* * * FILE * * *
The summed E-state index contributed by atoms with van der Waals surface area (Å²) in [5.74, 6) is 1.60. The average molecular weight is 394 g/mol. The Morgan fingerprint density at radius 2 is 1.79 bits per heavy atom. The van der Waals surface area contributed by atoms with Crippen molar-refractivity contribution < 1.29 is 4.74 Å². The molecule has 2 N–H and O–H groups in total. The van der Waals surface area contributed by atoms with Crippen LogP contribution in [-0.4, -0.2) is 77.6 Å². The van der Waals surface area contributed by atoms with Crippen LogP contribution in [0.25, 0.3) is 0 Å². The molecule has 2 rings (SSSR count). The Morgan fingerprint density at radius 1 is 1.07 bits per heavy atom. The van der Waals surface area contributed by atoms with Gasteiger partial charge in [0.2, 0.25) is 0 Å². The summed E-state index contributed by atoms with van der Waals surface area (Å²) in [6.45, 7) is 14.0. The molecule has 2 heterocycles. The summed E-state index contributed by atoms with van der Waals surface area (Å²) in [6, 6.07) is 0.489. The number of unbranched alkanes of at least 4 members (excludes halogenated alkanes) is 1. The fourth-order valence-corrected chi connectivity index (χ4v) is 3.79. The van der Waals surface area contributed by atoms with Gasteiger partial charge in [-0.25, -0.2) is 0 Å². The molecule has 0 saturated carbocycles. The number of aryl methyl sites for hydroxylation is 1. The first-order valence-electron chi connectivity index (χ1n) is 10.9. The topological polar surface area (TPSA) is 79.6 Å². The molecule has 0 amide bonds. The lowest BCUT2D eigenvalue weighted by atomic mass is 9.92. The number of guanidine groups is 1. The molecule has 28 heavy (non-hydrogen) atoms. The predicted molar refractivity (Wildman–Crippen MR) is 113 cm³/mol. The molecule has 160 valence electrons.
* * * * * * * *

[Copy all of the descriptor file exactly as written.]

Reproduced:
The summed E-state index contributed by atoms with van der Waals surface area (Å²) in [5.74, 6) is 1.60. The average molecular weight is 394 g/mol. The Morgan fingerprint density at radius 2 is 1.79 bits per heavy atom. The van der Waals surface area contributed by atoms with Crippen molar-refractivity contribution < 1.29 is 4.74 Å². The molecule has 2 N–H and O–H groups in total. The van der Waals surface area contributed by atoms with Crippen LogP contribution in [-0.4, -0.2) is 77.6 Å². The van der Waals surface area contributed by atoms with Crippen LogP contribution in [0.25, 0.3) is 0 Å². The molecule has 2 rings (SSSR count). The Morgan fingerprint density at radius 1 is 1.07 bits per heavy atom. The van der Waals surface area contributed by atoms with Gasteiger partial charge in [0.2, 0.25) is 0 Å². The summed E-state index contributed by atoms with van der Waals surface area (Å²) in [6.45, 7) is 14.0. The molecule has 2 heterocycles. The summed E-state index contributed by atoms with van der Waals surface area (Å²) in [6, 6.07) is 0.489. The number of unbranched alkanes of at least 4 members (excludes halogenated alkanes) is 1. The fourth-order valence-corrected chi connectivity index (χ4v) is 3.79. The van der Waals surface area contributed by atoms with Gasteiger partial charge in [-0.25, -0.2) is 0 Å². The molecule has 0 saturated carbocycles. The number of aryl methyl sites for hydroxylation is 1. The first-order valence-electron chi connectivity index (χ1n) is 10.9. The topological polar surface area (TPSA) is 79.6 Å². The molecule has 0 amide bonds. The lowest BCUT2D eigenvalue weighted by atomic mass is 9.92. The number of guanidine groups is 1. The molecule has 28 heavy (non-hydrogen) atoms. The predicted molar refractivity (Wildman–Crippen MR) is 113 cm³/mol. The molecule has 160 valence electrons.